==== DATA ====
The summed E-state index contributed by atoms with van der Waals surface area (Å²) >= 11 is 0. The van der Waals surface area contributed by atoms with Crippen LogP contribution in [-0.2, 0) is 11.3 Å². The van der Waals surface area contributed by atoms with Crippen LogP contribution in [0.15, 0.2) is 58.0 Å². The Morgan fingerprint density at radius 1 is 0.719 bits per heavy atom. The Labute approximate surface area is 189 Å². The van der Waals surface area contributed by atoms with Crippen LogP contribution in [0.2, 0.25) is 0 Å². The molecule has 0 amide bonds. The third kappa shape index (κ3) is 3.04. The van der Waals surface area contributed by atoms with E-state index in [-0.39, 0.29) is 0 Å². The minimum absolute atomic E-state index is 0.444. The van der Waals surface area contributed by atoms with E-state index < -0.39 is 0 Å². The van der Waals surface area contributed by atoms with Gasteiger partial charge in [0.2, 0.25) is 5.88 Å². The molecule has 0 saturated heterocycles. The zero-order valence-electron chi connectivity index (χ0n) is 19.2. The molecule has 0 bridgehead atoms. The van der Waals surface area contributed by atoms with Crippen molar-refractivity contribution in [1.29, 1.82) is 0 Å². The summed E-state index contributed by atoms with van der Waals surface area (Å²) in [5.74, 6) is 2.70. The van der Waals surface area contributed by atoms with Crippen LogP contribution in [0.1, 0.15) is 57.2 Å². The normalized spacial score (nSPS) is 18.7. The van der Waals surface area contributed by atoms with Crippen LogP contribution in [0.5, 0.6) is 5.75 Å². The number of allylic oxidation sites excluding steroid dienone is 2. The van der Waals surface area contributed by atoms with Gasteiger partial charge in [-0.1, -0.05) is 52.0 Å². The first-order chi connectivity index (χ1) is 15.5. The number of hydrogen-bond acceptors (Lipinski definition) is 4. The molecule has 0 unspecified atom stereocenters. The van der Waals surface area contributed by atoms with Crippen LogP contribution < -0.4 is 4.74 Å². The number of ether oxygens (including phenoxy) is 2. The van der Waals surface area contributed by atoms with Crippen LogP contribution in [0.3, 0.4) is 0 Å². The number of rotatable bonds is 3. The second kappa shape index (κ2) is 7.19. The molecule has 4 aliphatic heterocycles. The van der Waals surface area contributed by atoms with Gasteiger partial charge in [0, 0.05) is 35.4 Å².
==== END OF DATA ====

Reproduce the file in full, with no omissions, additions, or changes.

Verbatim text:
The summed E-state index contributed by atoms with van der Waals surface area (Å²) >= 11 is 0. The van der Waals surface area contributed by atoms with Crippen LogP contribution in [-0.2, 0) is 11.3 Å². The van der Waals surface area contributed by atoms with Crippen LogP contribution in [0.15, 0.2) is 58.0 Å². The Morgan fingerprint density at radius 1 is 0.719 bits per heavy atom. The Labute approximate surface area is 189 Å². The van der Waals surface area contributed by atoms with Crippen LogP contribution in [0.2, 0.25) is 0 Å². The molecule has 0 amide bonds. The third kappa shape index (κ3) is 3.04. The van der Waals surface area contributed by atoms with E-state index in [-0.39, 0.29) is 0 Å². The minimum absolute atomic E-state index is 0.444. The van der Waals surface area contributed by atoms with E-state index < -0.39 is 0 Å². The van der Waals surface area contributed by atoms with Gasteiger partial charge in [0.2, 0.25) is 5.88 Å². The molecule has 0 saturated heterocycles. The zero-order valence-electron chi connectivity index (χ0n) is 19.2. The molecule has 0 bridgehead atoms. The van der Waals surface area contributed by atoms with Crippen molar-refractivity contribution in [1.29, 1.82) is 0 Å². The summed E-state index contributed by atoms with van der Waals surface area (Å²) in [5.74, 6) is 2.70. The van der Waals surface area contributed by atoms with Crippen LogP contribution in [0.1, 0.15) is 57.2 Å². The normalized spacial score (nSPS) is 18.7. The van der Waals surface area contributed by atoms with Crippen LogP contribution in [0.5, 0.6) is 5.75 Å². The number of allylic oxidation sites excluding steroid dienone is 2. The van der Waals surface area contributed by atoms with Gasteiger partial charge in [-0.1, -0.05) is 52.0 Å². The first-order chi connectivity index (χ1) is 15.5. The number of hydrogen-bond acceptors (Lipinski definition) is 4. The molecule has 0 unspecified atom stereocenters. The van der Waals surface area contributed by atoms with Crippen LogP contribution < -0.4 is 4.74 Å². The number of ether oxygens (including phenoxy) is 2. The van der Waals surface area contributed by atoms with Crippen LogP contribution in [0.3, 0.4) is 0 Å². The number of rotatable bonds is 3. The second kappa shape index (κ2) is 7.19. The molecule has 4 aliphatic heterocycles. The van der Waals surface area contributed by atoms with Gasteiger partial charge in [0, 0.05) is 35.4 Å².